The Export-Import Bank has become the poster child of crony capitalism and now the Bank is under scrutiny for sending money to countries with massive human rights abuses.
The second largest federal contractor, and the Export-Import Bank’s largest recipient in the United States didn’t pay federal income taxes in 2013.
You read that right. Boeing, which has mastered the art of the sweetheart deal and making pork rain in every direction, had a tax rate of -1.4 percent last year. Not only did they get our money, but a refund to boot.
A huge player in this game of crony capitalism is a usual suspect, the Export-Import Bank, headed up by Fred Hochberg. In a nutshell, if you’re an airline that needs some funding so you don’t have to cover your own costs, the Export-Import Bank is your taxpayer-backed lifeline.
Even more so if you offer little to no direct benefit to the taxpayers subsidizing you.
Boeing has long benefitted from Ex-Im cronyism. The company has received 80 percent of the subsidies doled out by the bank in 2012, amounting to foreign airlines getting their planes at a cheaper rate than our own. A report from The Wall Street Journal pegged the bank’s havoc as costing over half a billion dollars and 7,500 jobs.
This comes at a time when Boeing is flourishing without the need for our dollars. It brings in $80 billion a year and its stock prices are hovering near all-time highs.
Where there is the free-market, the Export-Import Bank is clearly there to serve as a virtual blank check.
Unfortunately, this is hardly the end of the line when it comes to the cronyism and abuse of taxpayer dollars. Less than a week ago, the bank announcedunlimited, “funding to business projects in Angola.” Up until then, they had a credit line of 12 billion kwanzas, but consider that ceiling scrapped.
Our tax dollars are being funneled away to provide infinite assistance to interests in another country.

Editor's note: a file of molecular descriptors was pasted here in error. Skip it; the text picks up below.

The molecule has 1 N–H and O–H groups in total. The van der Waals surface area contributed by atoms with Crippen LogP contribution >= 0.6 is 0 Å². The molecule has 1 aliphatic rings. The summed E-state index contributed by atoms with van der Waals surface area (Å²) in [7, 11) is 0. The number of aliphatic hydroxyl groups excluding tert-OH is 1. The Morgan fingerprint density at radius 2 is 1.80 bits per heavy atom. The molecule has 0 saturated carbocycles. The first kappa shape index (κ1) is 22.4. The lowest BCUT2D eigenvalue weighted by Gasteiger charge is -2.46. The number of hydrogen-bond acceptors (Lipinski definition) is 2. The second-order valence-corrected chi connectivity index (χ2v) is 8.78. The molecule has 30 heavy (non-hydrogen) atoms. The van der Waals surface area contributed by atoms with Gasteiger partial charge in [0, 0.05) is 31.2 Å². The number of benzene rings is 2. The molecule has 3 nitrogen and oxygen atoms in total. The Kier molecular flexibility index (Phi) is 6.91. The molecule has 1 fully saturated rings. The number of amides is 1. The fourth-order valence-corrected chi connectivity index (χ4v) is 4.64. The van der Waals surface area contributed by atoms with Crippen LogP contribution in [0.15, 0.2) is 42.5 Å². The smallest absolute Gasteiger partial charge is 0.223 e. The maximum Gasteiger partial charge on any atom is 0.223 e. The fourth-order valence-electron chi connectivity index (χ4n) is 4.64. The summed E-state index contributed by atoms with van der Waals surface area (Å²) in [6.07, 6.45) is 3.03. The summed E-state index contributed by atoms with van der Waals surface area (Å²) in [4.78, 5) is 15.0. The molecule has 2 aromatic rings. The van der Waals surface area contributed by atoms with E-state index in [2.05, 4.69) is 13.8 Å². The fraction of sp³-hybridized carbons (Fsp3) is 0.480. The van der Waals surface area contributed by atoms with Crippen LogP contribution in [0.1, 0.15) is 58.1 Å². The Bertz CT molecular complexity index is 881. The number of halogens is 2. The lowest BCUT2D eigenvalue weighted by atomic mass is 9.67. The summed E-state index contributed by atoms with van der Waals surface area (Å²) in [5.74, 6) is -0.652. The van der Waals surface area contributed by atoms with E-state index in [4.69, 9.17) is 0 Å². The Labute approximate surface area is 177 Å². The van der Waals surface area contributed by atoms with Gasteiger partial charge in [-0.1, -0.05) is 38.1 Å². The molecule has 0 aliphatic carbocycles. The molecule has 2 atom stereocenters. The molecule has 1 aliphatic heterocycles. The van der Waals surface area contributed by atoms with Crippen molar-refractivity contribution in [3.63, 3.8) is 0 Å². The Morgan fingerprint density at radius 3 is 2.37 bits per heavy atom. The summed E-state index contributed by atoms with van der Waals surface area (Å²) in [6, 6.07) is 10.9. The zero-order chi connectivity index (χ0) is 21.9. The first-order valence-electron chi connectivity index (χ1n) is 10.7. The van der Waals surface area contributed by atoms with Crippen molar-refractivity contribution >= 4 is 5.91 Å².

This coming at a time when our workforce participation is at its lowest since 1978.
Just a week before announcing the Angola shenanigans, Ex-Im announced it was going to throw some largesse Burma’s way. In the release Hochberg stated the deal “will improve trade flows between our two countries and help reintegrate Burma into the global economy.”
This ignores the fact that Burma’s human rights violations are so bad that other elements of our own federal government have refused to assist them. It was one of just four nations banned from getting military assistance this year, thanks to the Child Soldiers Prevention Act. A prohibition on importing jades and rubies is still in place.
It’s not a stretch to say our tax dollars are now running the risk of funding a child soldier army.
This sort of cronyism from the Export-Import Bank is counterintuitive at best, hypocritical and downright disgusting at its worst. It’s shelling out our money to boost companies that don’t need it, and whose interests directly harm a sector of our own economy.
As if that wasn’t bad enough, in just a two week span its opened the doors of unlimited funding for another nation’s businesses and another that constantly violates human rights and enlists children to carry out its aims.
That goes to show the power that’s been forked over to an unelected crony like Hochberg and the bank he leads. This picking of winners and losers at the expense of common-sense and our economy has to stop.
The Angola, Burma, and Boeing trifecta should be the last straw on this mis-guided adventure in cronyism.